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I’m sure I have said it before in one of these posts but the first Friday of the month comes around real fast! Here is my entry for September’s Furious Fiction Competition. Furious Fiction is a short story competition brought to you by the Australian Writers Centre. 500 words, 55 hours and a $500 Prize.

This month’s prompts

Each month there is a different set of prompts that must be incorporated into the story. The prompts are published at 5:00 PM Friday and the competition closes at midnight on Sunday. Sometimes you have to use the exact word, sometimes you can use a different tense or variant. This month:

The story must include

  • either an attic or a basement
  • include some kind of insect
  • have the words EARTH, WIND, FIRE and WATER or variations of.

Story Stats: This month the entry is 480 words. I started at 5:15 PM on Friday and worked on it for about 3 hours. I tidied it up a bit on Saturday morning and submitted at 10AM. I started off with the character’s name as Geoff and Jennifer but decided to call him Brad. A small tip of the hat to Pitt and Aniston. I had the bones of the story in my mind before I started typing. Initially, Brad was going to be injured from the fall, but that got a bit grim.

I didn’t have a photo of a cricket – so a cicada shell will have to do!

It’s just not cricket

Brad was balancing on the top step of the now obviously too short ladder. One hand held a torch, the other the edge of the manhole. The ladder teetered as he hoisted himself into the hole. His tippy-toe was just making contact with the cap tread.

“Can you see it?” Jennifer asked from below.

“Nope, can’t see it. But your attic roof needs fixing. There’s been a lot of water up here.”

He pointed the torch “You see? Water has been dripping down these beams.”

She couldn’t see because the ceiling was in the way, but he went right on explaining anyway.

Cheers, thanks for the mansplanation” she thought, but out of her mouth came

“Oh right…OK…I’ll get a roofer to come and have a look…”

“I could try and fix it. I’m pretty handy.”

And then… the ladder fell. There he was, head and shoulders in the roof and his legs dangling toward the earth. He kicked wildly mid-air, trying to get a better grip. It was a good three metres to the floor, far enough to get hurt if he fell, but close enough to jump if he was brave.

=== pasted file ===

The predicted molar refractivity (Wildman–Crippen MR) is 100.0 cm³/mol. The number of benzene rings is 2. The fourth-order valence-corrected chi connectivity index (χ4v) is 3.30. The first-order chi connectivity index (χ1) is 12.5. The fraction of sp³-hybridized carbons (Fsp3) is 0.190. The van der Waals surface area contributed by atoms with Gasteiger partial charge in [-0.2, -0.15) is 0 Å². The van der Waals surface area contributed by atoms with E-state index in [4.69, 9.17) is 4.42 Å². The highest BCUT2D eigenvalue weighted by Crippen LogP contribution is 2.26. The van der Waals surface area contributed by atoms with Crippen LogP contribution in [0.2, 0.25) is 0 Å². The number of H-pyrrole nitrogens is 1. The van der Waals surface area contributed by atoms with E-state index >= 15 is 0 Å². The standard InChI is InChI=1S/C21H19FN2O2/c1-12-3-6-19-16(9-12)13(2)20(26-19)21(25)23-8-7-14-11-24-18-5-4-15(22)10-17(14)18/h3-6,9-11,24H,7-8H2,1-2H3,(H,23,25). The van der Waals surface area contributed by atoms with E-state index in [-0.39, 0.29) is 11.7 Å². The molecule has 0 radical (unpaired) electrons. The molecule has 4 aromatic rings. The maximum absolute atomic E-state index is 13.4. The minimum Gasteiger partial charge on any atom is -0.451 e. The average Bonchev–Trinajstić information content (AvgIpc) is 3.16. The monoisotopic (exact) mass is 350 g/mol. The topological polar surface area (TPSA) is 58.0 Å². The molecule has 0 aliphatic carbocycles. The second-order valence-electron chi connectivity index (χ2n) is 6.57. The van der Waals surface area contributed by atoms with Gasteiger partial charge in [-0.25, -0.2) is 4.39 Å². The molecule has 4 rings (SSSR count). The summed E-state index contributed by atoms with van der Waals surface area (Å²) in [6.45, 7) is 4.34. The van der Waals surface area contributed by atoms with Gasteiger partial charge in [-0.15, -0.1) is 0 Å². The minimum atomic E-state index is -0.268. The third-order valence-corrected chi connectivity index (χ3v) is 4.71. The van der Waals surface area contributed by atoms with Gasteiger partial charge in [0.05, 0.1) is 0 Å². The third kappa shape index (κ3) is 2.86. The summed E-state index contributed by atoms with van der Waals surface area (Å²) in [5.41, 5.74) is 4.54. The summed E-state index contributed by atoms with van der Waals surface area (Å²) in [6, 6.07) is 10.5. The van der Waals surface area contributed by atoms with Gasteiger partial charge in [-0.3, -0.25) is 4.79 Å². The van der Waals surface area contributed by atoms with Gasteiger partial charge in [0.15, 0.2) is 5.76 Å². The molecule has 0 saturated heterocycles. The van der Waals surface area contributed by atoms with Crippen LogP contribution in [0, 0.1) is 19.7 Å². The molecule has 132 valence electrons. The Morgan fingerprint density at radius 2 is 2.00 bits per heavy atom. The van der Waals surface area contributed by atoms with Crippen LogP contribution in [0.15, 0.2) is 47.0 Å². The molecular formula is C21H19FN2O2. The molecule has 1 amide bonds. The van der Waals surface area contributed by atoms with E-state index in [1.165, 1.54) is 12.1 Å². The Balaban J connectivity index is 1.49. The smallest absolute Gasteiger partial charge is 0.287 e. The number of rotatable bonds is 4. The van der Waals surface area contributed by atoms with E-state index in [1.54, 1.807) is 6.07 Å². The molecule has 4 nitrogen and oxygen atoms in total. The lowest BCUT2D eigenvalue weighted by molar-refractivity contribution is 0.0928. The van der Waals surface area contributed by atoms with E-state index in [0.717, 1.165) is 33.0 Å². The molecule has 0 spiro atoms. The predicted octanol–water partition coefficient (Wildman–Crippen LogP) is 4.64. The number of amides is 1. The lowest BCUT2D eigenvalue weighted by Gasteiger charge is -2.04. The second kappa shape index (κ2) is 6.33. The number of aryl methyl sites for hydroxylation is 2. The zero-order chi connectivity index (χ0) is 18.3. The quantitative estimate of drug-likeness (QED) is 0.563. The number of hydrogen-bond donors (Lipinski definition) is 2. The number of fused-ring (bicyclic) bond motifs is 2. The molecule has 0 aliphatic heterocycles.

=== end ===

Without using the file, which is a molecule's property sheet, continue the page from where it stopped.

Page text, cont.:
Brad wasn’t the brave type but he also wasn’t prepared to let Jennifer know that yet. It was only their second date.

“JENNIFER! Stop laughing and stand the bloody ladder up” he shouted.

“Right, oh yes right. Sorry, but if you could see your butt sticking out of that hole, you’d be laughing too!”

And then… it was too late. Gravity won.

Brad landed in an untidy pile. Jennifer tried to stifle her laughter but it was no use. She fell down next to him, grabbing her belly and chortling.

“Are you ok?” she asked between snorts.

He nodded, “I think so – just winded.”

For a long time, they both lay on the floor, laughing each time they looked at the open manhole or each other, simultaneously wondering how to recover this train wreck of a date.

Jennifer had hoped for a romantic sit-in-front-of-the-fire type date, but they had run out of small talk before they had finished the first course. For her, the relationship was doomed despite the fact he was an Adonis.

Thankfully, a cricket had come to their rescue. Its noisy chirps necessitating a search and destroy mission. It proved an effective cover for their lack of conversation.

Now, an hour later, they were lying close on the cold, bare floorboards giggling like children.

She reached out to touch his chest. “Are you sure you’re OK?”

“Yes, very.”

Jennifer drew even closer as he returned her caress.

“Told you I was handy,” he whispered.

Chirp, chirp chirrrrpppppppppp!

“Bloody cricket! It’s still up there!!” he said.

“It can stay up there for all I care. ” Jennifer kissed his full chiselled lips.

Maybe a third date was on the cards, the pest control could wait.


I enter this competition most months. You can see some of my other attempts by clicking on the links below.

Furious fiction 7

Furious Fiction 15